But it’s just plain foolish when Christians expect non-Christians to think Christianly. (That’s called “hypocrisy,” people. We don’t like hypocrisy.) At no point does the Bible command us to make non-believers act as if they were religious. Let’s get over that right away, shall we? 
Instead of looking for the “the right side of the issue,” I’m going to recommend that when we find ourselves saying, “I don’t see it that way,” to follow that up with “…but you do, and I respect your thinking for yourselves. Look for a way to love those who don’t agree with you. (I think you’ll find that love converts more people than arguments, any day of the week!)

Or we could push for extra credit, and try to see it their way, try to understand why they see it that way, even if only for a moment. Seeing like they see is one way of loving them.



Does Love Mean Acceptance?

I’ve been challenged by some of my brothers. The context has been how to respond to homosexual believers, but the issue is bigger than that. This is about how Christians relate to unbelievers, to people who have sin in their life.

They have held that unconditional love does not equal unconditional acceptance: that loving them does not mean that I accept them or their lifestyle.

I disagree. Unconditional love absolutely DOES mean unconditional acceptance of the person you're loving. The two cannot be separated. Conditional acceptance is absolutely conditional love, which is to say, it’s not love at all. Maybe it’s manipulation or something, but it is NOT love.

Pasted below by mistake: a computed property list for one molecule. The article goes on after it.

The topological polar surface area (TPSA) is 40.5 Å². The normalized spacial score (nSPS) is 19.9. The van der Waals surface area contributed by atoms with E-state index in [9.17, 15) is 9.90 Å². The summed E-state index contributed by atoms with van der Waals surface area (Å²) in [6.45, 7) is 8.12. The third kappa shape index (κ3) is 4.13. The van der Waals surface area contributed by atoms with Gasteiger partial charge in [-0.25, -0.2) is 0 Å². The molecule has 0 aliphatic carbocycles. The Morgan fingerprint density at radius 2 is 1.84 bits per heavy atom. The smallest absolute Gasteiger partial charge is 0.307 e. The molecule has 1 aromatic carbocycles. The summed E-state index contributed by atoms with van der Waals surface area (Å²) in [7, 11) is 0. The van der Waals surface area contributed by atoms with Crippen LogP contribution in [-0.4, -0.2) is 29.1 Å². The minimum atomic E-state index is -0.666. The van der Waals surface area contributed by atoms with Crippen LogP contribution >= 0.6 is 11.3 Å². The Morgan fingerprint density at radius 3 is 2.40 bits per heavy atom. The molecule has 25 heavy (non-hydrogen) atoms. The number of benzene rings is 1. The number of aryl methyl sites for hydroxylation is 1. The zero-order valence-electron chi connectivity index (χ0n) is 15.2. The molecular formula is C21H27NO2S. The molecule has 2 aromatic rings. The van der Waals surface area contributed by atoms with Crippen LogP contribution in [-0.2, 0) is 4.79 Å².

Someone would probably point out that accepting the person is not the same as accepting their lifestyle, and that's TBI: True But Irrelevant. Accepting their behavior is never part of the issue of loving the person. Let me clarify:

I love people whose political views offend me. I love people who believe lies and who tell lies, about themselves, about others, and about God. I love people who haven’t admitted that they struggle with gluttony, or with manipulation, or who don’t know how to submit to anyone else. I love people who take advantage of me. (Let's be honest: if I loved only perfect people, I would never love anybody; I could never even love myself.)

In all of this, I don't interview people before I decide to love them: “Are they good enough for my love? Do they deserve my love? Is there something that they do which disqualifies them from love? Would people on Facebook be offended if I loved this person? Would it look bad on my resume?”

Bottom line: the VAST majority of the time, their sexuality, their pridefulness, their gluttony, or any other sin should not even be part of the conversation: that's their business; that's pretty much between them and God. There are two exceptions.

The first is that if they are a danger to me or mine, whether great danger or small, I suspect (I’m not actually convinced of this one – see Christ’s example) that I have the right to separate myself from them. Because I love to be alive, I don’t hang around mass murderers, and because God made me an introvert, I limit how much time I spend in crowds. That’s fairly straightforward.

The second exception is when we're in a covenant relationship together: when I have their invitation to speak into their life. Then I can talk about their sexual preferences and whether that's sin or not. But if we’re in covenant, then they can also speak into my life about my egotistical preferences and whether that's sin or not.

But under NO circumstances do I ever have the right to stand apart and either judge or reject another human being because of their actions, their preferences or their choices. I can choose whether to love them or not (though the Bible does not give me this choice, I can choose it nevertheless), I can choose whether to be in a relationship or not, but I may not declare them unfit for love based on their actions.

Seriously: how would it be if God decided to love us based on whether we were good enough? “Oh, this guy judges people, that woman has bad theology. I’m not going to love them. I’m not going to bear their sin on the cross. Sorry. Sucks to be them.”